A major question regarding cell expansion is how is the deposition of the cellulose microfibrils is regulated to give, for example, primarily transverse microfibrils in root cells. Early studies revealed that the cytoplasmic microtubules were aligned transversely in some plant cells, correlated to the orientation of the cellulose microfibrils in those cells, and this and other data led to the idea that the microtubules act as a template for the synthesis of the cellulose microfibrils.

Our lab seeks to explore the links between ethylene, cell expansion and a pair of receptor-like kinase gene that we have evidence may link these processes. We identified a number a member of the leucine-rich receptor like Ser/Thr protein kinase (LRR-RLK) family in Arabidopsis (AIK1) that interacts with ACC synthase. Disruption of AIK results in Arabidopsis results in a plant in which the root cells lose their ability to elongation anisotropically. Further analysis suggests that ACC may act as a novel signal in this process. Molecular and genetic analysis has identified additional components in what now defines a novel regulatory circuit that controls the extend and orientation of cell expansion. These studies will shed light on how plants regulate both the extent and orientation of cell expansion and will help understand how the plant cell wall is constructed.

Sekelsky, Jeff

June 14, 2011

DNA damage is a constant challenge to cells and a primary event leading to cancer. Double-strand breaks – when both strands of the double helix are severed – is among the most lethal forms of damage; it is essential that such breaks be repaired efficiently and with high fidelity. We seek to understand the molecular mechanisms through which this is achieved. We use primarily genetic approaches (classical and molecular, forward and reverse), using the fruit fly Drosophila melanogaster as a model organism.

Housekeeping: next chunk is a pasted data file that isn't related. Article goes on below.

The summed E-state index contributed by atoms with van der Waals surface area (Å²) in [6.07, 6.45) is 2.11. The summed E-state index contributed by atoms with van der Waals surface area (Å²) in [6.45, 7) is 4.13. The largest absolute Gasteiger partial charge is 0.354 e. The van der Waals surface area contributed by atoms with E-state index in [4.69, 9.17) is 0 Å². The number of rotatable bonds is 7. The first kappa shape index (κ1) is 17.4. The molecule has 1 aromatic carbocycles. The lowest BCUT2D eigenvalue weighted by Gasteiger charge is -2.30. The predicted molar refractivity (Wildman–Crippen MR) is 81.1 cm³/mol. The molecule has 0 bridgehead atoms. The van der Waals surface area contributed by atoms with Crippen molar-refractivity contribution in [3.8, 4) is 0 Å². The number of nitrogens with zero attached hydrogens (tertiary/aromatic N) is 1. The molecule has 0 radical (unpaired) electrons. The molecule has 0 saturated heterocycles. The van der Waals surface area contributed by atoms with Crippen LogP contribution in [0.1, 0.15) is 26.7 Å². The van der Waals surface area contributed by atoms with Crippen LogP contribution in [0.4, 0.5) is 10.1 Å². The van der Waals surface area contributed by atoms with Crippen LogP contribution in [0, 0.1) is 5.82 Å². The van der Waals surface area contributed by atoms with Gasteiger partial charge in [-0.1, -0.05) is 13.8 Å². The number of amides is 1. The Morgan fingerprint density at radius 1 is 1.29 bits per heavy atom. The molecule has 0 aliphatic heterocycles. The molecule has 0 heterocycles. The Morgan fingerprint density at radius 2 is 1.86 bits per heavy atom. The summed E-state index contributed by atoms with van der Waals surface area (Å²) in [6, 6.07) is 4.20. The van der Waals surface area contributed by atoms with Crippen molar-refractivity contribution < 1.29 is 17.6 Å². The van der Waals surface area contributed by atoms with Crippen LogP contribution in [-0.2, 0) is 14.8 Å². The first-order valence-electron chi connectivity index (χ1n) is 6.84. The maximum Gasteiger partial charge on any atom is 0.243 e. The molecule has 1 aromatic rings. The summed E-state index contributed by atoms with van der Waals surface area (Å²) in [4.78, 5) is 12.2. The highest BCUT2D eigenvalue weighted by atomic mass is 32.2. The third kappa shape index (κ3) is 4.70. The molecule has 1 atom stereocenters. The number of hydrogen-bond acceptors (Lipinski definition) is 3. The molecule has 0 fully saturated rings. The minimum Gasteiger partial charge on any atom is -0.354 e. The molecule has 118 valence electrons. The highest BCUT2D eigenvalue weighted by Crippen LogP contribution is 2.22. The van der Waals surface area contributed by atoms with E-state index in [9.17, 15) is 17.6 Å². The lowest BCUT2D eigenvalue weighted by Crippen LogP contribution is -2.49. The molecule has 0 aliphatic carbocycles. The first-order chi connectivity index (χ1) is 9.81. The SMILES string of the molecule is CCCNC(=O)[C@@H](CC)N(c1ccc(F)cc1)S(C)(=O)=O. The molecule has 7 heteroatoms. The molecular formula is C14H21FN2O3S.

Double-strand breaks occur spontaneously due to problems during DNA replication, or they can be induced by exposure to ionizing radiation or clastogenic chemicals. Meiotic cells actually induce programmed double-strand breaks. The goal of meiosis is to generate haploid gametes from a diploid cell. To do this, homologous chromosomes must pair and stick together until anaphase of meiosis I. How do they stick together? By making crossovers. The pathway for generating crossovers begins with the formation of double-strand breaks. These breaks are repaired in a highly regulated way to ensure that crossovers are generated in the right places, but not in the wrong places. We are interested in the molecular mechanisms of this specialized repair process and how it differs from double-strand break repair in non-meiotic cells.